SpaceX launches next batch of Starlink satellites

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SpaceX launches its latest batch of Starlink satellites atop a Falcon 9 rocket. Credit: Theresa Cross / SpaceFlight Insider

SpaceX launches its latest batch of Starlink satellites atop a Falcon 9 rocket. Credit: Theresa Cross / SpaceFlight Insider

KENNEDY SPACE CENTER, Fla. — SpaceX has successfully launched its 17th batch of Starlink satellites this morning aboard a Falcon 9 rocket.

Liftoff took place at 8:02 a.m. EST (13:02 UTC) Wednesday, Jan. 20, 2021, from Kennedy Space Center’s Launch Complex 39A. This mission marks the first batch of Starlink satellites delivered to orbit this year after the company successfully lofted over 900 of the internet-providing satellites in 2020.

The launch was originally scheduled to take place Monday, but SpaceX decided to reschedule to Tuesday due to impending poor weather conditions in the recovery area. The company then decided to target Wednesday to allow more time for pre-launch inspections.

On launch day, the dawn of the Wednesday morning light brought with it a picturesque backdrop as the Falcon 9 lifted off the pad right on time; its nine Merlin engines roaring to life just moments before taking to the skies.

The first stage burned as expected for just over two and a half minutes before releasing the second stage and performing its signature flip-back maneuver to point itself toward Earth.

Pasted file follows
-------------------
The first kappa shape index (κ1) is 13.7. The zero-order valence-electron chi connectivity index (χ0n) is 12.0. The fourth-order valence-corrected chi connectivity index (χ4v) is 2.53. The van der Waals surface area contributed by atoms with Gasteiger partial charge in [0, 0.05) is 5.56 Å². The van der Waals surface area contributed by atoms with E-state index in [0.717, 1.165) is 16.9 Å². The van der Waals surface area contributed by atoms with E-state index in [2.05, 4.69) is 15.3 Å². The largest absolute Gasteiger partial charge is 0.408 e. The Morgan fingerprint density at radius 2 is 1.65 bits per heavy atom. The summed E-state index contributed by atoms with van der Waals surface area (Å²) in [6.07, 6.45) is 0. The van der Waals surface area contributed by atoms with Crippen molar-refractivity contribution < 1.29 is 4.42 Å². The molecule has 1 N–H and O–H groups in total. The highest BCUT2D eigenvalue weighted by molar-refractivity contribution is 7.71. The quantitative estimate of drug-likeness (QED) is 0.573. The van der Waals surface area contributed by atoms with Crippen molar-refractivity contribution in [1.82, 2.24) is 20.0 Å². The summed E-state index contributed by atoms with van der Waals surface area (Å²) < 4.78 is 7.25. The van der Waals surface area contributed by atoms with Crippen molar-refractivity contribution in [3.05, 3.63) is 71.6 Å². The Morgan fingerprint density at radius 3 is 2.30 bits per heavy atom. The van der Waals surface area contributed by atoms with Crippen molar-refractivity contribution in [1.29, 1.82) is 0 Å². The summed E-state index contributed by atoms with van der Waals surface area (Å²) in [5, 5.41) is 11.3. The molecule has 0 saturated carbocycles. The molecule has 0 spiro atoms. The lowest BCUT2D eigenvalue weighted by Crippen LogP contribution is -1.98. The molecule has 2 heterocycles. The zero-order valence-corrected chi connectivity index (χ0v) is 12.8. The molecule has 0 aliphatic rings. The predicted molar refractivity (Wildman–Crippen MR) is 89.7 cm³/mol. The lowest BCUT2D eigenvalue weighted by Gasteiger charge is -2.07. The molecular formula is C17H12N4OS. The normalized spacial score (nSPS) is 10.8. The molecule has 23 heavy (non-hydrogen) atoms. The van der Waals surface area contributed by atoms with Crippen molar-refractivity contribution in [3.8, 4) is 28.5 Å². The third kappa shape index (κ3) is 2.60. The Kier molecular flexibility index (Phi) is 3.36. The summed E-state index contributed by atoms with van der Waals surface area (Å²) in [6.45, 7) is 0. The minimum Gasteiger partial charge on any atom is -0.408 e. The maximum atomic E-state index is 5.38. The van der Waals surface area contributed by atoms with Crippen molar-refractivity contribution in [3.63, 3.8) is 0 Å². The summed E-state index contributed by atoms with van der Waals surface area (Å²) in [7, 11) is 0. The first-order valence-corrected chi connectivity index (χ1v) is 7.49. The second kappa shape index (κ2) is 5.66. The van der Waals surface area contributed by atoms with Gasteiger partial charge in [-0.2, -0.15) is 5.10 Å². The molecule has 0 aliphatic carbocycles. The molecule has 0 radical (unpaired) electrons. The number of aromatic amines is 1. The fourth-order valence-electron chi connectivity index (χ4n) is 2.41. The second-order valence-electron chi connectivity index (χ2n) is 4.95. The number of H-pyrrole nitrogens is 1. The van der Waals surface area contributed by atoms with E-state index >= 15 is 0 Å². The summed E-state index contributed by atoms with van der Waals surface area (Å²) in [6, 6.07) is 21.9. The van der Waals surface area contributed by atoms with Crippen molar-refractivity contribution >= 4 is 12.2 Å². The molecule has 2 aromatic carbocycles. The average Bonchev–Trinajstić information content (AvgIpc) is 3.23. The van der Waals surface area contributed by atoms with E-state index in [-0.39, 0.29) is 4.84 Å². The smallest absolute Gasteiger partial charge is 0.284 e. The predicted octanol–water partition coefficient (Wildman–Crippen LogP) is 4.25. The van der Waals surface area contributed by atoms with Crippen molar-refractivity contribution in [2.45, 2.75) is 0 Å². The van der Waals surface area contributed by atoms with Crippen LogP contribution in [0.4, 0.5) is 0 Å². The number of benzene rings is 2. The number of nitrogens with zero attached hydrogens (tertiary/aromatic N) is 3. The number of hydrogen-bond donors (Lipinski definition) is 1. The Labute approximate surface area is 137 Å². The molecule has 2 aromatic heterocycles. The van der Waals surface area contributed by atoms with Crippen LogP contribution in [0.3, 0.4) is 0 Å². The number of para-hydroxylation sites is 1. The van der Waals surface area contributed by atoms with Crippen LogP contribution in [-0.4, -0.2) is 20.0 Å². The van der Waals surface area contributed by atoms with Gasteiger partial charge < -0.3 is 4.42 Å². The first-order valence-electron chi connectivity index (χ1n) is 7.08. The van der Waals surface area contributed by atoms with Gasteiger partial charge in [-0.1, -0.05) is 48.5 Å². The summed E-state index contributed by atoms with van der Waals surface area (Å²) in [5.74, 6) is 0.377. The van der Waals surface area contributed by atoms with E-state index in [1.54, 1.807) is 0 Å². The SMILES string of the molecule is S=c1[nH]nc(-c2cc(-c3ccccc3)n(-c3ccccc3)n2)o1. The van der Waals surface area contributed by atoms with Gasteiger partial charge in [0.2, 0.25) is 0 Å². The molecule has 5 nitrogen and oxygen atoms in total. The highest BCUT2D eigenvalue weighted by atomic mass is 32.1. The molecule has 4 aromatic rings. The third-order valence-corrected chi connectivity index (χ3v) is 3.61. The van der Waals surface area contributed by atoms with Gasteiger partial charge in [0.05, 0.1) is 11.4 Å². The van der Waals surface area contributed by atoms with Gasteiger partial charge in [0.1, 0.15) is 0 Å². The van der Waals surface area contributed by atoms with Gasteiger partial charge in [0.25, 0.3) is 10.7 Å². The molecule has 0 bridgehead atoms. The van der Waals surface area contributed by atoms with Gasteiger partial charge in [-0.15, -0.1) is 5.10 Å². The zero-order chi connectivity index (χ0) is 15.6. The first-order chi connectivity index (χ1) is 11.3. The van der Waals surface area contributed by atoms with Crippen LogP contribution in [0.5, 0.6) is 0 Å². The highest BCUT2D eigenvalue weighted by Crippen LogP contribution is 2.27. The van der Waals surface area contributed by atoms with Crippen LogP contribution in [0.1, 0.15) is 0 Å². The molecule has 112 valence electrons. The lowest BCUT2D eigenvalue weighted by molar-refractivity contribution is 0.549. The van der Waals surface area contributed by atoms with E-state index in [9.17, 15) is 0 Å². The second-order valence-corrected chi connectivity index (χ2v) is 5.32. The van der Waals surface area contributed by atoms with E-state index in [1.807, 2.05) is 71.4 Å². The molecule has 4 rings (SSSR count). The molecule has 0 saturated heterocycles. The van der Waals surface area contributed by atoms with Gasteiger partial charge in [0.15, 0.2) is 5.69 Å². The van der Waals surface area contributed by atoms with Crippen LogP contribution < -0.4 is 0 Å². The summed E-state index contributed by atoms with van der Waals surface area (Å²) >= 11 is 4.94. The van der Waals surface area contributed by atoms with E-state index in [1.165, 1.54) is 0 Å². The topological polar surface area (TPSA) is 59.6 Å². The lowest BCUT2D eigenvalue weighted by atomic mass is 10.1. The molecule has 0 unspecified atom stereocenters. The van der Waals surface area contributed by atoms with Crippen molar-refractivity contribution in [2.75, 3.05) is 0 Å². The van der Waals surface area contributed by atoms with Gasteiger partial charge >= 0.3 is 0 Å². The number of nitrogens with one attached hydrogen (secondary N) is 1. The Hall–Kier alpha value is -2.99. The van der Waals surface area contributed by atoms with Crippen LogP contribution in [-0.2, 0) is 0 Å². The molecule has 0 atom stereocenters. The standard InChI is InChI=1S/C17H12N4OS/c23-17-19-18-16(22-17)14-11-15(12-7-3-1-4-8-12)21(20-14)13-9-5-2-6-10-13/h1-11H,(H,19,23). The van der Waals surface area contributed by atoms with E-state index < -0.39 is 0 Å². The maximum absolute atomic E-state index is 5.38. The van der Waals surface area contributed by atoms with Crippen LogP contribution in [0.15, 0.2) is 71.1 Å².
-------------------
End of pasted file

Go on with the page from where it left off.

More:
About six minutes later, that first stage booster completed a series of burns to land successfully on the company’s autonomous droneship “Just Read The Instructions.” This marked the 72nd time A Falcon booster has successfully landed after an orbital-class mission.

The Falcon 9 with 60 Starlink satellites soars spaceward after its Jan. 20, 2021 launch. Credit: Theresa Cross / SpaceFlight Insider

The Falcon 9 with 60 Starlink satellites soars spaceward after its Jan. 20, 2021 launch. Credit: Theresa Cross / SpaceFlight Insider

For this booster in particular, it was the eight successful flight. SpaceX has said the Falcon 9 first stage was designed to theoretically be capable of flying at least 10 times. The company is well on its way of proving that ability with this mission, making this booster the fleet’s “life leader.”

The second stage reached orbit about 8.5 minutes after liftoff. A brief circularization burn was performed by the stage’s lone Merlin Vacuum engine about 36 minutes after that.

A little over an hour after liftoff, at 9:06 a.m. EST (14:06 UTC), the 60 Starlink satellites on this flight were deployed, bringing the total number of spacecraft in this constellation to 1,015.

SpaceX’s Starlink family of satellites is designed to provide high-speed, low-latency broadband internet service to rural or underserved areas throughout the world. The company rolled out its “Better Than Nothing Beta,” where select customers in areas approved by the Federal Communications Commission were given the opportunity to test Starlink service on a limited scale.

The setup consists of a terminal receiver resembling the shape of a traditional flying saucer. Customers were able to purchase a receiver for the price of $500.

Generally, the feedback for the initial rollout of Starlink has been positive as the company has gained FCC approval to bring the service to the United States, Canada, and Germany throughout 2021.

SpaceX has also received FCC approval to fly 10 Starlink satellites aboard its upcoming Transporter-1 mission, a rideshare mission consisting of dozens of small satellites for over twenty customers, delivering them to a sun-synchronous polar orbit.

This upcoming launch will mark the first time Starlink satellites have been placed in a polar orbit. Transporter-1 is slated to fly from Cape Canaveral Space Force Station’s Space Launch Complex 40 as early as Jan. 22.

Video courtesy of SpaceX

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